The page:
Having listened to Haley Morris-Cafiero speak at a recent guest lecture, I find myself in awe of her bravery in her book, ‘The Watchers’.
In February 2013, her images from the series ‘Wait Watchers’ were published on Lenscratch. The next day they were published on Huffington Post and then in the Daily Mail newspaper. After that, the images went viral. The comments sections on these articles were filled with anonymous comments criticising her. Many unsolicited comments were made about her weight and general appearance.
At this point, many people would have retreated into their shell and tried to ignore the criticism. Instead, Morris-Cafiero said “I love my body and these unsolicited criticisms fuelled me to make new images. I now set up a camera and record people as they pass by me while I am doing what society wants me to do: exercise and get a makeover. By attempting to “improve” myself, I am engaging in the conversation of body acceptance and idealized beauty standards that unrealistic and unwanted by many people.” (THE WATCHERS: a book of the Wait Watchers photographs 2014)
Morris-Cafiero has suffered from hypothyroidism since she was in college. This condition has caused her to put on weight. I can totally relate to this. I have hypothyroidism and Addison’s Disease. Both of these conditions have caused me to gain weight since 2000. It has taken me a long time to accept that this is the case. In my case, my body is also unable to regulate its own temperature (something that I still struggle to accept). When I am under greater levels of stress or excitement, my symptoms are very pronounced and I can become very sweaty very quickly.
When I am under greater levels of stress or excitement, my symptoms are very pronounced and I can become very sweaty very quickly. This was very evident during my private view where I was also being interviewed by BBC Radio Gloucestershire. I was very self-conscious of the fact my hair was wet.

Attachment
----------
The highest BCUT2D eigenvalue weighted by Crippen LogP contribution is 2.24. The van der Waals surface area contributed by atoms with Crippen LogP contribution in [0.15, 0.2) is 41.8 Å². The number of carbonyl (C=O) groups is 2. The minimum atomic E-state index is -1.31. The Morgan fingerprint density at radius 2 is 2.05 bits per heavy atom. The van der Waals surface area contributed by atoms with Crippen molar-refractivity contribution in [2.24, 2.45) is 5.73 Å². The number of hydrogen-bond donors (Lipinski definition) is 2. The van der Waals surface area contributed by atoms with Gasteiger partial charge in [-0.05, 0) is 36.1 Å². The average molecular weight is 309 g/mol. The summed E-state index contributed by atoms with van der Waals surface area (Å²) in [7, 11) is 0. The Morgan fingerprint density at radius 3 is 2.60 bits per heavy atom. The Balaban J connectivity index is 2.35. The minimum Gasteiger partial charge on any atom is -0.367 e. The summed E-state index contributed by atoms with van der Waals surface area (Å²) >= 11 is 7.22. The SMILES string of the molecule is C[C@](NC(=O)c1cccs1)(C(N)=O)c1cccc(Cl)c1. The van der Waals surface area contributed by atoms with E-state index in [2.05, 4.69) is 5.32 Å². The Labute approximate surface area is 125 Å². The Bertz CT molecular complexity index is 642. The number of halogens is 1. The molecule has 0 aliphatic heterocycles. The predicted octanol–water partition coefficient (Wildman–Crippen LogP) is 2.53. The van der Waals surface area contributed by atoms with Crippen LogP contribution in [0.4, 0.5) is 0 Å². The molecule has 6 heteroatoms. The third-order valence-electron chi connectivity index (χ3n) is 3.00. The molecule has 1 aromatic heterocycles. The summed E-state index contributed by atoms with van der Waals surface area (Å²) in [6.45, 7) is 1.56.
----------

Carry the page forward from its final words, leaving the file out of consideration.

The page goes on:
However, thinking about what Morris-Cafiero has been doing, makes me determined to continue. The photographs and videos of me with sweaty hair have been published in this CRJ when previously I would have hidden these from other people. Whilst I have accepted for a few years know that I look the way I do, I have had trouble with accepting the sweaty appearance. Morris-Cafiero has inspired me to look past this and embrace who I am totally.
Morris-Cafiero’s images are compelling, real and raw. They represent authenticity and bravery. It is to this that I aspire.
THE WATCHERS: a book of the Wait Watchers photographs. 2014. Kickstarter [online]. Available at: https://www.kickstarter.com/projects/528118868/the-watchers-a-book-of-the-wait-watchers-photograp [accessed 14 August 2018].
Figure 1: ‘I’ve Come To Accept My Appearance, But I’m Quickly Reminded That Others Have Not.’ An Overweight Award-Winning Photographer Documents Society’s ‘Critical Gaze’ Towards Obesity.. 2018. ViralSpell [online]. Available at: http://www.viralspell.com/ive-come-to-accept-my-appearance-but-im-quickly-reminded-that-others-have-not-an-overweight-photographer-documents-societys-critical-gaze-towards-obesity/ [accessed 14 August 2018].
Figure 2: Twitter. 2018. Twitter.com [online]. Available at: https://twitter.com/BBCGlos/status/1025669452187222022 [accessed 14 August 2018].